“Pot Princess” Or “2 Drunk 2 Care”?


One of the aspects of the film “The Culture High” that makes it my favorite drug war documentary is the section where the filmmakers investigate the role the media play in shaping our discussions of adult marijuana prohibition. Newspapers, television, radio, and websites all have methods they employ to frame the narrative around marijuana, whether it is the ubiquitous use of the pot-pun in the headline to make our issue seem frivolous or continuing to employ terms like “dope” and “drug” to make our issue seem dangerous.

A perfect example of the latter can be found this week at Miami’s WSVN, Channel 7. Their headline reads “‘Pot princess’ sentenced to 24 years in fatal wrong-way crash”. If you’re just scanning the headlines or heard this on the TV news, what have you learned? “Pot… fatal… crash…” has just been planted in your subconscious. Marijuana leads to stoned mayhem on the freeways!

So you read a little further into the lede paragraph:

FORT LAUDERDALE, Fla. (WSVN) — The woman responsible for killing two South Florida women in a fatal wrong-way crash minutes after taking to social media to post she was “2 drunk 2 care” has been sentenced to 24 years in prison.

Wait a minute, now you’re confused. “2 drunk 2 care”, texted the “Pot Princess”? So, which is it, was she drunk or was she stoned or was it both? Let’s continue to paragraph 2:

Twenty-two-year-old Kayla Mendoza, who described herself on her Twitter account where she sent that message as the “Pot Princess,” had pled guilty to two counts of DUI manslaughter in the Nov. 17, 2013 death of Kaitlyn Ferrante and Marisa Catronio, both 21.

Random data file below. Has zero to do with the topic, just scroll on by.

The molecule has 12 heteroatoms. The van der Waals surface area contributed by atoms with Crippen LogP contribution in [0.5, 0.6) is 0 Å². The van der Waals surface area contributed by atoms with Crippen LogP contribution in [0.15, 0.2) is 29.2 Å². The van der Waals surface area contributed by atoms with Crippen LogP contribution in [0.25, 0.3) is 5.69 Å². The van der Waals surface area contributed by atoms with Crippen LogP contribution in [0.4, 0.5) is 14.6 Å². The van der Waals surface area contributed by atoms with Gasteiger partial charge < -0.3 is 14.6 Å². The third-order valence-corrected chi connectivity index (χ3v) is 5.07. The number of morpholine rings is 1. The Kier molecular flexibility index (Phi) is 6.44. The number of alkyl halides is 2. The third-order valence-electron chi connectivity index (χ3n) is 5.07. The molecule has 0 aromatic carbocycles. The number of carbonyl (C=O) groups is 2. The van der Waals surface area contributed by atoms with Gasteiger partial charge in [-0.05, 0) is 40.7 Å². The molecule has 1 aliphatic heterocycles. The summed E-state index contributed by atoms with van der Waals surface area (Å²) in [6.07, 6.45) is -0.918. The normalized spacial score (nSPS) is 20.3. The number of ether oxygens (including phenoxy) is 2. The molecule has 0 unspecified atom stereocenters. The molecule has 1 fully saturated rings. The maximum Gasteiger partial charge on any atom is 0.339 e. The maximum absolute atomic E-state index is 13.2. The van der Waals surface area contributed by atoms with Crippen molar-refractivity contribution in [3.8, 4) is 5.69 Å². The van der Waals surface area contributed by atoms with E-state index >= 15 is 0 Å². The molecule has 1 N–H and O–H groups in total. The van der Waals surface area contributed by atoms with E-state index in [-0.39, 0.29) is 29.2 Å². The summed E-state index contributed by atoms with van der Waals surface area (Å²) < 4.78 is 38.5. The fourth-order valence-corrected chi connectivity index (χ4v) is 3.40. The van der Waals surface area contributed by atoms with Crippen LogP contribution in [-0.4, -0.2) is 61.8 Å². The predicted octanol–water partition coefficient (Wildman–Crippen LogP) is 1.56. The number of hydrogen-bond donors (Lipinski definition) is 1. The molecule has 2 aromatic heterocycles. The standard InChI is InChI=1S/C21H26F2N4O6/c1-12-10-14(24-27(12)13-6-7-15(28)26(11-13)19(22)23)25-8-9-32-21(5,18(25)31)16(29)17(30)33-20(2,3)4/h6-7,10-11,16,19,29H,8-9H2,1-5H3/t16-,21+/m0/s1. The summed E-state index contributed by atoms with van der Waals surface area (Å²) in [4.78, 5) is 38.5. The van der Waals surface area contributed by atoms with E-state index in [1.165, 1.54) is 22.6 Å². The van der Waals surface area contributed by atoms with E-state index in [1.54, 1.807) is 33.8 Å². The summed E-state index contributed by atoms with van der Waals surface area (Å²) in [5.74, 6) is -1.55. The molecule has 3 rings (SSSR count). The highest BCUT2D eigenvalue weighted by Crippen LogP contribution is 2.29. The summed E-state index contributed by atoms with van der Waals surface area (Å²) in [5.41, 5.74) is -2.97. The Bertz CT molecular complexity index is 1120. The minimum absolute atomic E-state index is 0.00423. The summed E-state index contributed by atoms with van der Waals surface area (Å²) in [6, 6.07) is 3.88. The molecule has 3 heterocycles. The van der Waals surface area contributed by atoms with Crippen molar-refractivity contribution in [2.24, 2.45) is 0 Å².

Now it’s even murkier. She just calls herself “Pot Princess” in her Twitter bio? But she tweeted “2 drunk 2 care” from that account and has pleaded guilty to DUI manslaughter? Was it DUI for alcohol, for marijuana, or for both? How is Mendoza’s Twitter bio relevant in any way?

Paragraph 3 tells us how the family mourns. Paragraph 4 tells us about Mendoza’s crash injuries and the two fatalities. Paragraph 5 tells us the father of one of the dead women still mourns. Paragraph 6 tells us that both families still mourn. Paragraph 7 tells us one woman’s brother can never forgive Mendoza. If you’re easily distractible or on a tight schedule, maybe this is as far as you read the sad story of two women killed by the “Pot Princess” who texted “2 drunk 2 care”.

Only if you made it to Paragraph 8 do you learn:

According to court records, Mendoza had been drinking at a Coral Springs restaurant prior to the crash. Her blood alcohol record was nearly twice the legal limit, recorded at .15. She had been traveling for several miles at over 80 miles per hour. Mendoza also had traces of marijuana in her system, according to Florida Highway Patrol.

So, a woman who was twice the legal alcohol limit and texted “2 drunk 2 care” before speeding the wrong way on an expressway and killing two women gets memorialized in the headline as “Pot Princess”. A woman with mere traces of what were likely metabolites of marijuana in her system, which couldn’t have possibly affected her like the impairment from Florida’s favorite legal drug, gets tagged in the headline with a snippet of her Twitter bio rather than the damning tweet from her Twitter account.

“Woman ‘2 drunk 2 care’ gets 24 years for fatal wrong-way crash” is just one character longer than the “Pot Princess” headline and it’s far more representative of the gist of the story. But it doesn’t frighten an electorate that’s going to pass medical marijuana in 2016, now, does it?

Russ Belville

"Radical" Russ Belville is a blogger, podcaster, and host of The Russ Belville Show, a daily two-hour talk radio show focused on the evolution of the legal marijuana industry in the United States. The program is airing live at 3pm Pacific Time from Portland, Oregon, on CannabisRadio.com, with podcast available on iTunes and Stitcher Radio. Russ began his marijuana activism in 2005 with Oregon NORML, then in 2009 went on to work for National NORML, and found and direct Portland NORML.in 2015.